Aontú leader Peadar Tóibín TD has called on incoming Minister Catherine Martin to address the “lack of transparency” from her predecessor, Josepha Madigan, surrounding the financing of the Galway 2020 European Capital of Culture project.
Deputy Tóibín said:
“It’s just over a year now since it was revealed that Galway 2020 had spent upwards on £330,000 on professional, legal and audit fees, external advisors and ‘other’ expenditure. It is proving very difficult to get any up to date information this year, but I did raise the matter with outgoing Minister Madigan recently.
“Documents released to Aontú under the Freedom of Information Act show that expensive licenses were purchased for Galway 2020 events which were subsequently cancelled due to bad weather. Given that these events did not proceed, I asked Minister Madigan in the Dáil chamber a few weeks ago if the Council would return the money to Galway 2020 and what the cost had been to the tax-payer to date. In her response the then Minister merely said that the government was ‘committed to providing all the funding it promised to Galway 2020’. This didn’t directly answer my question and I’m very worried that we’re just going to wind up putting taxpayer money into a black hole”.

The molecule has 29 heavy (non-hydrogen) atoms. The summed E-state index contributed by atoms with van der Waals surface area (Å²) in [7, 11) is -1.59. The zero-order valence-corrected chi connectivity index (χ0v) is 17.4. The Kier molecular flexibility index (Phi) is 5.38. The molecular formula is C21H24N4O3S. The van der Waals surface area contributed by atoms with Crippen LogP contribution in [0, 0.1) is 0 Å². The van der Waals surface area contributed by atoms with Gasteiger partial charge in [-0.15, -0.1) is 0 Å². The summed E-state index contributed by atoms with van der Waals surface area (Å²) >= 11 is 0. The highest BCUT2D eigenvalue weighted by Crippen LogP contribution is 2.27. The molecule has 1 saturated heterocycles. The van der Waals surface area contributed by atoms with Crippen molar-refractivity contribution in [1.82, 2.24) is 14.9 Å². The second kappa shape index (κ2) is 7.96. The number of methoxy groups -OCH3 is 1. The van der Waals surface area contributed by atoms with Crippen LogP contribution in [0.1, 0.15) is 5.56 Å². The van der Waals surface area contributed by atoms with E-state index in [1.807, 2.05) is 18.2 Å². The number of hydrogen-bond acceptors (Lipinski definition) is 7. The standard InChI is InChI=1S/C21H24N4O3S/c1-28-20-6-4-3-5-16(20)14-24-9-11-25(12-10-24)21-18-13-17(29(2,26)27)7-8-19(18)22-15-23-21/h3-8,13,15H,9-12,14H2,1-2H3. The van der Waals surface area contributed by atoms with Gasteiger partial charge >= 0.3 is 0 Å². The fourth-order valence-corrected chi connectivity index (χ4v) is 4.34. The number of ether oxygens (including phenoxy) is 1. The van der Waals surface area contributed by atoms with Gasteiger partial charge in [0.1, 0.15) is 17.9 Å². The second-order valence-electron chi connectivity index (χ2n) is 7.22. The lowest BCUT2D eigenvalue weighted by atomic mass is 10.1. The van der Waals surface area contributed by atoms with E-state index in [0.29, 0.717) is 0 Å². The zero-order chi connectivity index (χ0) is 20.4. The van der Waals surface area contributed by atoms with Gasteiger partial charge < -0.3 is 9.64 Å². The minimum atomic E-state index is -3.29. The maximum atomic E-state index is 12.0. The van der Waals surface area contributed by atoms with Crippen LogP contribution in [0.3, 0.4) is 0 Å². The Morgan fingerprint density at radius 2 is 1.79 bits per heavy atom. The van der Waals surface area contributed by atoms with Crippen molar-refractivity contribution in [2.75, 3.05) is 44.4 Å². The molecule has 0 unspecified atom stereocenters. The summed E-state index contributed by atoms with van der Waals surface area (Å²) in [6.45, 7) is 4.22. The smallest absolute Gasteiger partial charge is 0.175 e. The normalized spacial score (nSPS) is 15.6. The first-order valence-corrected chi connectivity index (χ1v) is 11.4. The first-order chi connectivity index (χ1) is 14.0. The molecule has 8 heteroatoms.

Deputy Tóibín continued: “I specifically asked the Minister for documents relating to spending but she refused to release any of the cash flow statements, invoices, bank statements or minutes of the meetings between her Department and Galway 2020, saying that the content is ‘commercially’ sensitive. She revealed that to date 9.5 million euro has been drawn down of the 15 million that the government has allocated, and yet we can but speculate what these funds have been spent on, as the Minister didn’t release the break down to us”.
“The public have a right to know how much of their money is being spent on the project. Have we seen any benefits of winning the title at all? Its costing us millions, and what are the fruits of it? Has Galway seen an increase in tourism and spending to match the monies spent? These are questions that the public deserve answers to, and questions that could be answered if the Department were more transparent with the figures and information that we know they possess. In congratulating Deputy Catherine Martin on her assignment to this department, I would call on her to ensure that the department exhibits more transparency than it did under the previous minister”, concluded Deputy Tóibín.
Meanwhile Galway-based Aontú representative Cormac O’Corcoran has said; “I suspect there’ve been overspends on the project, especially in light of the fact that so many events were cancelled, and while the outgoing Minister may reasonably argue that she couldn’t control the weather, I’d say that planning an outdoor event for early February, in an area of Galway known as ‘the swamps’ wasn’t exactly a recipe for success. All that we in Aontú are asking for is transparency. How much money has been lost on these projects to date? How much money did that cancelled event cost the tax-payer?”